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The Castle Paperback – Aug 9 2009

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Harry Potter and the Cursed Child
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Product Details

  • Paperback: 336 pages
  • Publisher: Oxford University Press; Critical ed. edition (Aug. 9 2009)
  • Language: English
  • ISBN-10: 0199238286
  • ISBN-13: 978-0199238286
  • Product Dimensions: 19.6 x 2.5 x 12.7 cm
  • Shipping Weight: 227 g
  • Average Customer Review: Be the first to review this item
  • Amazon Bestsellers Rank: #376,294 in Books (See Top 100 in Books)
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Product Description

About the Author

Anthea Bell is a freelance translator from French and German and the winner of various translation awards: the Schlegel-Tieck Award, UK, three times; the Wolff Award, US; the Austrian State Prize for Literary Translation. She is the translator of W. G. Sebald and Stefan Zweig, and is best-known as the translator of Asterix. Ritchie Robertson is the author of the Very Short Introduction to Kafka. For Oxford World's Classics he has translated Hoffmann's The Golden Pot and Other Stories andintroduced editions of Freud and Schnitzler. He is the editor of The Cambridge Companion to Thomas Mann.

Customer Reviews

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Most Helpful Customer Reviews on (beta) HASH(0xa31bcb94) out of 5 stars 18 reviews
10 of 11 people found the following review helpful
HASH(0xa3044660) out of 5 stars Last words of a dying man Sept. 13 2009
By CDaniels - Published on
Format: Paperback
This version, like the original manuscript, ends mid-sentence. Kafka was dying of tuberculosis. An infection secondary to TB developed in his throat, making eating too painful for him, and he died of starvation at a sanatorium near Vienna. A lot of the negative reviews here refer to how unfinished the book seems, or how morbid and dreary. And even good reviews emphasize the bureaucracy primarily as a symbol of social conditions. Kafka, a Czech Jew living through WW I, who had symptoms of hypochondria before he contracted TB, (which was often fatal in those times) spent many years convalescing. He was unable to earn a living to support himself, and virtually unknown as a writer, and probably thinking of death a lot, and his inability to make a living, or stay healthy, or find meaning in his short life. I find this biographical background essential to appreciating the Castle. I understand the bureaucracy of the castle to be a metaphor for illness, as well as for society, and existential angst. Please don't let anyone you know read the book (or review it!) without knowing his background.
5 of 6 people found the following review helpful
HASH(0xa30446b4) out of 5 stars Wanted to love it Jan. 11 2013
By Mark Richardson - Published on
Format: Paperback Verified Purchase
Kafka and I have something in common: neither one of us finished this book. I really wanted to like this book. I think the dense prose and lengthy dialogue without a paragraph break got to be too much for me. It's one of those books I appreciate, but that I'm not anxious to pick up and read. The concept is fascinating. But I feel like I got the message fairly early on. The story itself was kind of dull. I stopped at page 165. I'm guessing it's more of the same: K struggles against an unknown bureaucracy, refuses to give up, he makes no progress, in fact, things get worse, and then it ends mid-sentence. But don't necessarily take my word. My most here rave about the book.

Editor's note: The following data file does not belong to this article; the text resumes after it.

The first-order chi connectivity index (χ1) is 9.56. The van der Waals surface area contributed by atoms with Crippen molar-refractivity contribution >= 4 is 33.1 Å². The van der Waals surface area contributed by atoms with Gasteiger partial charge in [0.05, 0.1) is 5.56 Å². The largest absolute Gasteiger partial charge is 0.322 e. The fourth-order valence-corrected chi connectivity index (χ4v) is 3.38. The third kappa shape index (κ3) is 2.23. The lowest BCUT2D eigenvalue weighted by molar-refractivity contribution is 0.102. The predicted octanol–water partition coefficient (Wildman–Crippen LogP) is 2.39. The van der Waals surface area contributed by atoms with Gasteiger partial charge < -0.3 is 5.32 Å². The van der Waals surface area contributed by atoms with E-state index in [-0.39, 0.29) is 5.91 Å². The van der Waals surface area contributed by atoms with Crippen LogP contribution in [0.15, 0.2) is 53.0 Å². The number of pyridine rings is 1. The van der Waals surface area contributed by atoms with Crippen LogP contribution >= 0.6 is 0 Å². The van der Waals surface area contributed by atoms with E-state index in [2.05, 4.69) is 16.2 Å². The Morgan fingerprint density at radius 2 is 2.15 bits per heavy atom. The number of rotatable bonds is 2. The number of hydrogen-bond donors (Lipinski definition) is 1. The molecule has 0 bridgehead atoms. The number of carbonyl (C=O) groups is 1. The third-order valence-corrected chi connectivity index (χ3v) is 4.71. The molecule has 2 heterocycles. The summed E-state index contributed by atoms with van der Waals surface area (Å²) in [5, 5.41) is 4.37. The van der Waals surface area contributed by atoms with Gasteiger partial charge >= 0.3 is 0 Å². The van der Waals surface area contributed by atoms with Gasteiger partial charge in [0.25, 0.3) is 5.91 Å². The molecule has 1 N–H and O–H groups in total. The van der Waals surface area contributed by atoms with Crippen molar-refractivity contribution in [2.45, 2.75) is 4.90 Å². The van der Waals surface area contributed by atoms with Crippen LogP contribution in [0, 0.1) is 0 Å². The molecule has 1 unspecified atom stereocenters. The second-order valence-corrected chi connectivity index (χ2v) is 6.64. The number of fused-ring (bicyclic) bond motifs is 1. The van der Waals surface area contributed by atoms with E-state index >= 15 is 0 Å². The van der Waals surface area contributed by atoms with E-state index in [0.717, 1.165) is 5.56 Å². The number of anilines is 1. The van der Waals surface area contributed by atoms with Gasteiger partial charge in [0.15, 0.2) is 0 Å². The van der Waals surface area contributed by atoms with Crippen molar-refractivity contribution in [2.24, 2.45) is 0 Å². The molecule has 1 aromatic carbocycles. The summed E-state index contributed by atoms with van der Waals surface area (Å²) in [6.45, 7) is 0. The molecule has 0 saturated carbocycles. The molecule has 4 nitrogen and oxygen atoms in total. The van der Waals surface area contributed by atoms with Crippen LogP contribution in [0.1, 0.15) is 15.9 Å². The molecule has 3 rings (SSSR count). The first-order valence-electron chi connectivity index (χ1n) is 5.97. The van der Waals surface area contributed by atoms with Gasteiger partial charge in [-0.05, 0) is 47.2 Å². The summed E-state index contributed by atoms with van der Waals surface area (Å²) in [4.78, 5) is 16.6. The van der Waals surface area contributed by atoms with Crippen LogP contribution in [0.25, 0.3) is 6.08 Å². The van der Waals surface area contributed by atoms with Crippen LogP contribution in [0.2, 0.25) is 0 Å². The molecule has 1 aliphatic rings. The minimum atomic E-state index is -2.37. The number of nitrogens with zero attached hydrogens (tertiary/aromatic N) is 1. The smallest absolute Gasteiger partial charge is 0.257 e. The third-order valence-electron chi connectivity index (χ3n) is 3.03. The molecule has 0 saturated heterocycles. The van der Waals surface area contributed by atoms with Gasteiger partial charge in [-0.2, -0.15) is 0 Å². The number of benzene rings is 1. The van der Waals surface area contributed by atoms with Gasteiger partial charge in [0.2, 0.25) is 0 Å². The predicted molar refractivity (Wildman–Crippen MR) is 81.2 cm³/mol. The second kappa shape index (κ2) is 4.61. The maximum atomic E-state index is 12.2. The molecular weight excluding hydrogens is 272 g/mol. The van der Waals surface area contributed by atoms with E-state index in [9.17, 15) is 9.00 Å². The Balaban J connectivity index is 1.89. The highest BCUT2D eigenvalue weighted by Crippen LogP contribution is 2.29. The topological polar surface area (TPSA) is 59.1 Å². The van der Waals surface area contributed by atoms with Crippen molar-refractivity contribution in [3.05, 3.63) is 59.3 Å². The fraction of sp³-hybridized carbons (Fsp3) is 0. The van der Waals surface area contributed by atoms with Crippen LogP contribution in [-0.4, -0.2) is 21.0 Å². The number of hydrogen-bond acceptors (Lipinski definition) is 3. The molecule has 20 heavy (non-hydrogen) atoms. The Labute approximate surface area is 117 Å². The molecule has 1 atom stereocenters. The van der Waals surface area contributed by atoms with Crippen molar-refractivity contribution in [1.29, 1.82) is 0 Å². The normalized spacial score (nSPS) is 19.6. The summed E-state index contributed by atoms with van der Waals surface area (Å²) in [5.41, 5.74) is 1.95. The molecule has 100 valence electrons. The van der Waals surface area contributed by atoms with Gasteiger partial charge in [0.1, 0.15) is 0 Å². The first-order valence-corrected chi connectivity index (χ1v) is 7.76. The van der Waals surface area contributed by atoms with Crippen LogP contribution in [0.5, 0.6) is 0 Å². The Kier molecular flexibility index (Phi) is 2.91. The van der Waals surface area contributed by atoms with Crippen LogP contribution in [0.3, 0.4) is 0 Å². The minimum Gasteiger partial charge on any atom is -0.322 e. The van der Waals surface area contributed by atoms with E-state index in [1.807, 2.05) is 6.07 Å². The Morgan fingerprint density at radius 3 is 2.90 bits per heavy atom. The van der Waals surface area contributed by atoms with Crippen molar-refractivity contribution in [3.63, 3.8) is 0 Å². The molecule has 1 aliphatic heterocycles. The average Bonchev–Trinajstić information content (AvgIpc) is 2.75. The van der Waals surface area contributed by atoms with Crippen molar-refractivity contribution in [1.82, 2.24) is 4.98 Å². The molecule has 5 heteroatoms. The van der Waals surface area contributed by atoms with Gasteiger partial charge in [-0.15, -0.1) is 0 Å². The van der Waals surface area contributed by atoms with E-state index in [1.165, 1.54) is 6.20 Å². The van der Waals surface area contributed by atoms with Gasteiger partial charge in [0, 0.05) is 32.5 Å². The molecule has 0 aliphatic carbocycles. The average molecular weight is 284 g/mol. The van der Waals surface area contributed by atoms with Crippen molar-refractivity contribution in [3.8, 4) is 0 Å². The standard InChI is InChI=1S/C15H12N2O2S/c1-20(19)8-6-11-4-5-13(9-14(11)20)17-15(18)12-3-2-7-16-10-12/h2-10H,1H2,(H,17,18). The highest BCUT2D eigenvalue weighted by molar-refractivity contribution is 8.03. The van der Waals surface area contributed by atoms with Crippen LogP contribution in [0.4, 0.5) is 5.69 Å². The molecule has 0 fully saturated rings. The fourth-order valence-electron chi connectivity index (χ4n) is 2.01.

1 of 1 people found the following review helpful
HASH(0xa3044990) out of 5 stars Great book Feb. 14 2014
By xin - Published on
Format: Paperback
I read the book when I was 22. Twenty years later, I can still feel the resonance of the feelings that I empathized from the book--why I should say that I had absorbed those feeling and they had been part of me ever since, something that sent me into sudden bursts of deep depression. Other books have intrigued me, bewildered me, left me thinking or even obsessed for days or months, but none have ever touched me as much.

Not recommended for people with weak hearts or feeble minds though.
By M - Published on
Format: Paperback
Hmm. How do I feel about this book?

I understand that Kafka is known for this particular kind of storytelling. Heck, we now have the word 'Kafkaesque' and its definition draws from how he did his stories.

So I started this book, and at first everything was okay. But then things really, really, really got grating. I'm not kidding you. You can only read so many instances of how our main character is frustrated at every turn by this crazy bureaucracy before you're wishing that the story would just MOVE THE EFF ON.

Now, Kafka died before he could finish this book, so I can forgive the ending a little bit. But still, the whole book can be very grating, and will only appeal to some people. Many things are unexplained, and some of the things that happen in the book are just too surreal, like K taking up with the lovely young lady who has a... really weird situation. If the point of this story was to frustrate and befuddle with no real conclusion, then Kafka pulled it off.
HASH(0xa3044ec4) out of 5 stars Missing the last pages of the book? Overall read good. July 16 2015
By Candice - Published on
Format: Paperback Verified Purchase
I enjoyed the book and it was definitely "Kafka"! But but but, this book is missing the last pages? It ends in the middle of a sentence so I don't really know how it ends with no more pages; the last page number is 275 and the next page is what appears to be the second page of the explanatory notes! A defective book or perhaps all of the books from this publisher are defective?

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